The images from major flooding events in the UK, Pakistan, Australia and Thailand feature victims and survivors as they cope with the inundation of their homes and the aftermath. The photographer, Gideon Mendel, says his intention is "to depict them as individuals, not as nameless statistics". He adds: "Coming from disparate parts of the world, their faces show us their linked vulnerability despite the vast differences in their lives and circumstances." [guardian]

Tiny earthquakes may cause some surprisingly big tsunamis
May 18, 2012
small earthquake large tsunami
Mysterious small tremors in the most earthquake-prone areas on Earth may be the cause of surprisingly large tsunamis, researchers say. These findings might also shed light on the huge tsunami generated by the disastrous magnitude 9.0 quake that hit Japan in 2011.

Nearly all of the 10 largest recorded earthquakes on Earth happened along subduction zones, where one of the tectonic plates making up the planet's surface is diving beneath another. The shallow regions of these zones are often not seismically active by themselves, but occasionally strange tremors are recorded from these locales that are rich in very-low-frequency seismic waves.

Greater Insight Into Earthquake Cycles
May 13, 2012
earthquake cycles
For those who study earthquakes, one major challenge has been trying to understand all the physics of a fault -- both during an earthquake and at times of "rest" -- in order to know more about how a particular region may behave in the future. Now, researchers at the California Institute of Technology (Caltech) have developed the first computer model of an earthquake-producing fault segment that reproduces, in a single physical framework, the available observations of both the fault's seismic (fast) and aseismic (slow) behavior.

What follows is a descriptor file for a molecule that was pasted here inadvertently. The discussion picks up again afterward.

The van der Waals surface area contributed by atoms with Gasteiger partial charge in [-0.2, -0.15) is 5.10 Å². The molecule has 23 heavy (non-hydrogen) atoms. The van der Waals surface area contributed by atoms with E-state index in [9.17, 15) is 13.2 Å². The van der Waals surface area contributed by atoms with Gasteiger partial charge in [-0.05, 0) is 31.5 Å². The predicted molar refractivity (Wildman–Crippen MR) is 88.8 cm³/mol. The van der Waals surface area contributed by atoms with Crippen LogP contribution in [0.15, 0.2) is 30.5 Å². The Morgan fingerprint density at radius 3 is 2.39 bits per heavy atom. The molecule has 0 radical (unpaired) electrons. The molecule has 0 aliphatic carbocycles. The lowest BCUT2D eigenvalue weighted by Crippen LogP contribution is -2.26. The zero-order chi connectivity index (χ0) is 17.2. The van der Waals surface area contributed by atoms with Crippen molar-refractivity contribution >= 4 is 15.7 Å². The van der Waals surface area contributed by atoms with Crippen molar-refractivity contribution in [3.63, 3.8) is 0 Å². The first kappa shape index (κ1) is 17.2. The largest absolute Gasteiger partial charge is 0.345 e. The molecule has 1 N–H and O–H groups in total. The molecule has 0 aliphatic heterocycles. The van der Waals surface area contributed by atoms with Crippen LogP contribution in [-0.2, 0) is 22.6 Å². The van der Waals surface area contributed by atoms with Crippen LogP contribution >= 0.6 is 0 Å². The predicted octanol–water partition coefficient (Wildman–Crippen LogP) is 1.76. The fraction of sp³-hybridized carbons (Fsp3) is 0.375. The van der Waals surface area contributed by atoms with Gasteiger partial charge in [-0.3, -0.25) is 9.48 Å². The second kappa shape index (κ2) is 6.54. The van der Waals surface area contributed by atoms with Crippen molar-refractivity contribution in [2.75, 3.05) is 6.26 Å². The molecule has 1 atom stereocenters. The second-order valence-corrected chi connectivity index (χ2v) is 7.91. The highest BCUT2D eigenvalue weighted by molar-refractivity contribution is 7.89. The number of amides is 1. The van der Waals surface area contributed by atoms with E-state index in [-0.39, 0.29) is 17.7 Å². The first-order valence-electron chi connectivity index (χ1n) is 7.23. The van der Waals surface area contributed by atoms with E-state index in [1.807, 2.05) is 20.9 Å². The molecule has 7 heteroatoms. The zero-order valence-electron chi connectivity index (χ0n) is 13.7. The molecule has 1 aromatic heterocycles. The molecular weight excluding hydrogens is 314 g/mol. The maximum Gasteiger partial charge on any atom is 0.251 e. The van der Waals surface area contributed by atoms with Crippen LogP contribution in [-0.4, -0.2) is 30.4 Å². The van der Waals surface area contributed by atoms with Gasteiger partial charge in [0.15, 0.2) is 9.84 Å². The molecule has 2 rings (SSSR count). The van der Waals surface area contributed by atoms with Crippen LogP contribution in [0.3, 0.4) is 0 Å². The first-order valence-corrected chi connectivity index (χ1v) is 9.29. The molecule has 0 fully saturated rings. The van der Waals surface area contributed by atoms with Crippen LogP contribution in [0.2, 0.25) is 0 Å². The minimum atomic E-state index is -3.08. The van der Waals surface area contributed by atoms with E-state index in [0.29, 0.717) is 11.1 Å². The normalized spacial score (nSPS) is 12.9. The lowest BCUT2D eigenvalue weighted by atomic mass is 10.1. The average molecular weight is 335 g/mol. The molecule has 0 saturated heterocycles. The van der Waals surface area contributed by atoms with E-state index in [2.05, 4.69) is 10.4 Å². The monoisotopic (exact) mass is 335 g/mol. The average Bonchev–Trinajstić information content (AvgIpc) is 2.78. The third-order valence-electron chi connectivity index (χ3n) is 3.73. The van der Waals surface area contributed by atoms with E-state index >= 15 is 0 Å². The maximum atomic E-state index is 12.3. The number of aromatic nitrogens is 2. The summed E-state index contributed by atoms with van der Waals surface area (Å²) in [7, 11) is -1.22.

"Our study describes a methodology to assimilate geologic, seismologic, and geodetic data surrounding a seismic fault to form a physical model of the cycle of earthquakes that has predictive power," says Sylvain Barbot, a postdoctoral scholar in geology at Caltech and lead author of the study. [SCIDAY]

Mexico volcano spews huge ash cloud, frightens villagers
May 12, 2012
Mexico Volcano
Mexico's Popocatepetl volcano spewed out huge clouds of ash and fiery rock overnight, closing a local airport on Saturday and frightening nearby villagers, already on edge after weeks of increased activity.

Popocatepetl, 50 miles (80 km) southeast of Mexico City, shook with tremors that belched out four large plumes of ash on Friday night and Saturday morning, the National Center for Disaster Prevention said in a statement on Saturday.

The biggest expulsion shot an ash cloud 2.5 miles (4 km) into the air and launched glowing rocks more than half a mile (1 km) from the crater, the statement said. [reuters]

Waterspouts: 5 Things You May Not Know
May 10, 2012


Tornadoes....Over Water!

Waterspouts are one of my favorite meteorological phenomena.  They combine the swirling power of a tornado with a large body of body of water to create an entrancing sight. We gathered some of the best waterspout photos uploaded to our iWitness weather page and we asked Tornado Expert Dr. Greg Forbes to weigh in on them.  We came up with 5 surprising facts you may not have known about waterspouts.  Read and enjoy! [weather]

Chile quake, tsunami altered ecosystems dramatically
May 07, 2012
Chile earthquake ecosystem
The earthquake and tsunami that rocked Chile in 2010 unleashed substantial and surprising changes on ecosystems there, yielding insights on how these natural disasters can affect life and how sea level rise might affect the world, researchers say.